Trend Micro™ Smart Protection Network™ protects product users from this threat by preventing the spammed messages from even reaching their inboxes via the email reputation service. Trend Micro products also detect and delete the malicious files TROJ_SASFIS.HBC and BKDR_SASFIS.AC from affected systems via the file reputation service.

    Update as of June 2, 2010, 12:30 a.m. (GMT – 7:00)

    In related news, JPCERT/CC has issued an alert warning users in Japan that spam messages with a malicious attachment are now using this very tactic. (A translation of the alert into English can be found here.) Trend Micro detects this malicious attachment as TROJ_UNDEF.QC.


    Last week, Trend Micro was alerted to the increasing number of ILOMO infections.  ILOMO Trojans  (some examples are TROJ_ILOMOB.,TROJ_ILOMO.F, and TROJ_ILOMO.L) arrive on systems via Web-based exploits and use different infection routines for the payload.

    Notable with these variants is that even when users have deleted the malicious file from the hard disk, its code remains actively injected in system memory. In effect, users are continuously annoyed of the reinfection symptoms.

    Analysis of TROJ_ILOMO’s spaghetti-like code reveal several things. Once running in an infected system, a variant updates its own Gates-List which is probably part of the infected nodes that forms its peer-to-peer botnet. This model is quite similar to the one used by the Storm botnet. The malware saves this list in the registry.

    Figure 1. Registry list.

    Entries on the list have the format {IP address}/{certain strings} and they are considered to be a list of compromised machines.

    With an updated Gates-List, the ILOMO malware then attempts to access the sites and download binary encrypted data. It stores the values in the local registry in values named M00, M01, and M02. The ILOMO Trojan decrypts then the data, which in fact forms an malicious executable code that is later injected to certain Internet Explorer processes.

    Figure 2. Injected code.

    Once found, it injects the downloaded and now decrypted code and executes this remote thread. This said thread enables ILOMO to perform additional malicious activities on the infected system. TROJ_ILOMO variants have also been found to send and receive information from certain IP addresses, thereby compromising system security. Confidential or private information may find its way to cybercriminals in this attack too.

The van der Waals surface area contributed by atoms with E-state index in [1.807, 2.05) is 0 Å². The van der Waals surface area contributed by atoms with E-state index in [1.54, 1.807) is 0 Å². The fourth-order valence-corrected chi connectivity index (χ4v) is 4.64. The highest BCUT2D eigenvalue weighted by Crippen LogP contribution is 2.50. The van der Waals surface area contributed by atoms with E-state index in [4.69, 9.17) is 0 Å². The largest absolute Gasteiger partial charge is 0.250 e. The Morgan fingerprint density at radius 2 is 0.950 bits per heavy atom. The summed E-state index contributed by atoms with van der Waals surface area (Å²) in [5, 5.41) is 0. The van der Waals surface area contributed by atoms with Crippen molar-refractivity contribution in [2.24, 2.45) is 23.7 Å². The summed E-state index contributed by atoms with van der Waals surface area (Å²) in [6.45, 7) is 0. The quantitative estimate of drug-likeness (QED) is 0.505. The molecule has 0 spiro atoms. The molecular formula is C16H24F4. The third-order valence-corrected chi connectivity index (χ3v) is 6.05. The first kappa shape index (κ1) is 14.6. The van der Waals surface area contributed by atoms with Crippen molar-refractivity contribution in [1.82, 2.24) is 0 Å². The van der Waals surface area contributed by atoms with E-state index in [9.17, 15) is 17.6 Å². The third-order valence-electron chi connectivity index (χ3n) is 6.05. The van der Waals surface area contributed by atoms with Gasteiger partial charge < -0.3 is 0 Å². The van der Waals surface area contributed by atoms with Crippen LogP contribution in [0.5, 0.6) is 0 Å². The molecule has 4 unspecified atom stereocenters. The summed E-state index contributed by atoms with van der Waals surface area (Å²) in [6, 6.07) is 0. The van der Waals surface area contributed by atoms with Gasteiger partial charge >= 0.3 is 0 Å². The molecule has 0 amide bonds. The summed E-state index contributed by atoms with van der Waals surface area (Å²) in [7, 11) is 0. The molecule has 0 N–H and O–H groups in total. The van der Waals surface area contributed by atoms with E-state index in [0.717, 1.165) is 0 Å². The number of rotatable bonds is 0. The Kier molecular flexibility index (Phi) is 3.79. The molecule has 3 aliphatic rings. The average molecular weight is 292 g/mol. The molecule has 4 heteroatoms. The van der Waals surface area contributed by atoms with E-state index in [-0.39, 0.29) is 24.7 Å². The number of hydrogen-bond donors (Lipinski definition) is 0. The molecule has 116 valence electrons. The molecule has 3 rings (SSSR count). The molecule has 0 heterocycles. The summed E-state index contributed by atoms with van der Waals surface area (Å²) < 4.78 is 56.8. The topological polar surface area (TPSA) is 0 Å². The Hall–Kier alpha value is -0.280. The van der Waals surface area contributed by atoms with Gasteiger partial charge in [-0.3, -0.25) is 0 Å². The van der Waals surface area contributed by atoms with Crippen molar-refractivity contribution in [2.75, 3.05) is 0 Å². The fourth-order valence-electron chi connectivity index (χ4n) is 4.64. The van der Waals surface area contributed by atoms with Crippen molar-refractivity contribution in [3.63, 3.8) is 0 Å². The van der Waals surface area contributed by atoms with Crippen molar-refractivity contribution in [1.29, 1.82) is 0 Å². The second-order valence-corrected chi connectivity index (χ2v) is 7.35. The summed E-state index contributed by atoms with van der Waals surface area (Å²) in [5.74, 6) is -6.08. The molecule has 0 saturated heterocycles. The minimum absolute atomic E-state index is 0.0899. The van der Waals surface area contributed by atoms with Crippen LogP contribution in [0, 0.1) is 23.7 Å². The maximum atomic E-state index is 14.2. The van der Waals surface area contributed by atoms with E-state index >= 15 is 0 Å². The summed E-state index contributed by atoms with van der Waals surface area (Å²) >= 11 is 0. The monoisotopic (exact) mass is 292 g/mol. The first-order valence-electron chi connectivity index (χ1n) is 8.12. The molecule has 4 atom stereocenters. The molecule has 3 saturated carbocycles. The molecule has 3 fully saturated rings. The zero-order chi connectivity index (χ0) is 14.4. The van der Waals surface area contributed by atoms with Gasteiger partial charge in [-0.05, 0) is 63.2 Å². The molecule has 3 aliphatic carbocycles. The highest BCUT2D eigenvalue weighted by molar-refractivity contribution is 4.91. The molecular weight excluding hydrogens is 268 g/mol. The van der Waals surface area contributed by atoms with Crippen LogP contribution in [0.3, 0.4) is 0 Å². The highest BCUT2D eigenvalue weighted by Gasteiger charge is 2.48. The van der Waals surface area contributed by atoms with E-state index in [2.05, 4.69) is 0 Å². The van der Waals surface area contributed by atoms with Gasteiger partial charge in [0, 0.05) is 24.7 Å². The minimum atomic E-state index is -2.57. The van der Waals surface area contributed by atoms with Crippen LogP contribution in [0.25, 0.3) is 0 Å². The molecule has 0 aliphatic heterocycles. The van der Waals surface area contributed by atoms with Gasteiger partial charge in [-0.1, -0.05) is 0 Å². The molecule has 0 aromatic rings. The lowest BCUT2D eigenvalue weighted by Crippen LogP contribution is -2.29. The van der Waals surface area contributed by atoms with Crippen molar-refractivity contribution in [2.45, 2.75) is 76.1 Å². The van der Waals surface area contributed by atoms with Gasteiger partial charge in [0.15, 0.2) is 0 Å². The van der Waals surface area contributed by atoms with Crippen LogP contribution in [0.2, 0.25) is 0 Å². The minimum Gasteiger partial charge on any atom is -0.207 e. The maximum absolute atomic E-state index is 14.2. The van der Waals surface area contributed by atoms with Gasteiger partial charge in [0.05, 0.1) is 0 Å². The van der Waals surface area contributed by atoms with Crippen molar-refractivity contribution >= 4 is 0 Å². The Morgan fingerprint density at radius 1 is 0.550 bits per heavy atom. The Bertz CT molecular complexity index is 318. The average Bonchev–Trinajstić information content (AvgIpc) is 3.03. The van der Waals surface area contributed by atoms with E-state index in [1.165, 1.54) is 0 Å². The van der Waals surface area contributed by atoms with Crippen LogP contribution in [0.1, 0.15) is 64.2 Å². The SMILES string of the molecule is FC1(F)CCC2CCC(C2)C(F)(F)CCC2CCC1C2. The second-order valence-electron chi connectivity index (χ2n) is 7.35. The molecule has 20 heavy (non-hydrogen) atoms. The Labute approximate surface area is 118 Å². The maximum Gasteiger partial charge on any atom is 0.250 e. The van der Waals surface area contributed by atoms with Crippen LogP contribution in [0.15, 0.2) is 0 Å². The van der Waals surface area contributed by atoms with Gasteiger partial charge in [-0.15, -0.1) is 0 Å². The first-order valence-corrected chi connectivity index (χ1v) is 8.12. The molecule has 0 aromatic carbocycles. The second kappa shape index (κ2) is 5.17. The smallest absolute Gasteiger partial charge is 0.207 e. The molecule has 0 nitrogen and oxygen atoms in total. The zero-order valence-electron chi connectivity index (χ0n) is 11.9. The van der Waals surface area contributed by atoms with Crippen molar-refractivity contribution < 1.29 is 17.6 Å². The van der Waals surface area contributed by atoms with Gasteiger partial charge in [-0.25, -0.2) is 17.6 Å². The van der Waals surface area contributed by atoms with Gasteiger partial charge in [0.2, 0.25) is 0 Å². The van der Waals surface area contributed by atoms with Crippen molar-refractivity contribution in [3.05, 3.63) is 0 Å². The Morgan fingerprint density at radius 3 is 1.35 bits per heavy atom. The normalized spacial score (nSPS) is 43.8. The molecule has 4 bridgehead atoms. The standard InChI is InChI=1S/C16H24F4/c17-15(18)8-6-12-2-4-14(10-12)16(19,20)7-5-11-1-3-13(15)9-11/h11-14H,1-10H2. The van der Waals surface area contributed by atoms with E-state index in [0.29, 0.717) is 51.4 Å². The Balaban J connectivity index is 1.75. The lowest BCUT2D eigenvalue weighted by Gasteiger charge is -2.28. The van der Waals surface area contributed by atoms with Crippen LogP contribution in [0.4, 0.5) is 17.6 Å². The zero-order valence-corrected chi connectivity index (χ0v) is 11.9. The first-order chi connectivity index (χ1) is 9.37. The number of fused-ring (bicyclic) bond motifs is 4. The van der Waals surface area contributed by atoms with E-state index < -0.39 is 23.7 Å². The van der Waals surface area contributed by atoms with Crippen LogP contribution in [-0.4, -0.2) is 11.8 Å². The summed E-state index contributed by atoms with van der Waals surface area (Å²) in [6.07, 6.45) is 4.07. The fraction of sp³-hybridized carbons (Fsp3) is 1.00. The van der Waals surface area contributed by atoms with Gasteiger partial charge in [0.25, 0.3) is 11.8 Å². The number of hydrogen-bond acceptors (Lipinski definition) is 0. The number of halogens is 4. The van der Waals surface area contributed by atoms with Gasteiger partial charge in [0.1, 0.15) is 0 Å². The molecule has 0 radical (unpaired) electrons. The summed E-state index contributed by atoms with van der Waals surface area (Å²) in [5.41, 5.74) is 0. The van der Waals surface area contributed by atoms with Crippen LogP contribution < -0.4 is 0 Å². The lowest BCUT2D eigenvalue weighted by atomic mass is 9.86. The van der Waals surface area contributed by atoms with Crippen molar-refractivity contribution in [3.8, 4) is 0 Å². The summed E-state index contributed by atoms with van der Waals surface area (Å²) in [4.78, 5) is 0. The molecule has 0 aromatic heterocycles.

Trend Micro Smart Protection Network already detects and blocks TROJ_ILOMO and its adjacent droppers, preventing them from executing in systems.

    Posted in Malware | 1 TrackBack »

    XLS files specially designed to exploit a currently unpatched vulnerability in Microsoft Excel (identified as CVE-2008-0081) are reportedly being sent as email attachments in the wild.

    The attachments, which arrive either as OLYMPIC.XLS or SCHEDULE.XLS are capable of dropping and executing Windows binary executables. This Trojan also drops a non-malicious Excel file and opens it upon execution to trick the user that it is the attached Excel file. Below are screenshots of the dropped Excel files of OLYMPIC.XLS and SCHEDULE.XLS respectively.

    OLYMPIC.XLS dropped file

    SCHEDULE.XLS dropped file

    Both OLYMPIC.XLS and SCHEDULE.XLS are observed to use similar exploit templates and even allow malware writers to customize the exploit to perform other routines.

    With the release of a security patch from Microsoft still a week away, malware authors are using this window of opportunity to infect a large number of computers. More information on this exploit can be found on this Microsoft Security Advisory.

    Trend Micro advises users to be wary of opening unsolicited email messages, much more of files attached to them. Trend Micro already detects the above files as TROJ_MDROP.AH as of Control Pattern 5.136.12.


    TSPY_MAHA.S, is a keylogger Trojan Spy that uploads captured information to a certain site. Testing one of the URLs being accessed by the keylogger to check if it was still up.


    The URL displayed nothing which was a good sign that it was still up. No error messages returned. Testing further, by simply removing “parse.php” from the URL, I wanted to see if I can find further information.



    To my surprise, directory listing is enabled! From here, you can either download the whole arhive (archive_5f4a8.tar.gz) or just browse through the logged keystrokes in the folder “Logs”.


    The malware used the format _ of the infected machine/account where logged keystrokes are found.

    Browsing further inside, log files are named in the format DD_MM_YYYY.html where it corresponds to the actual date the log file was posted to the server.


    Various types of logged keystrokes (such as Bank Accounts, Yahoo! & MSN accounts, PayPal account, Email conversations) were found inside the folders which I believe are still active and the password have not been changed.

    Posted in Bad Sites | Comments Off on TSPY_MAHA stolen information discovered online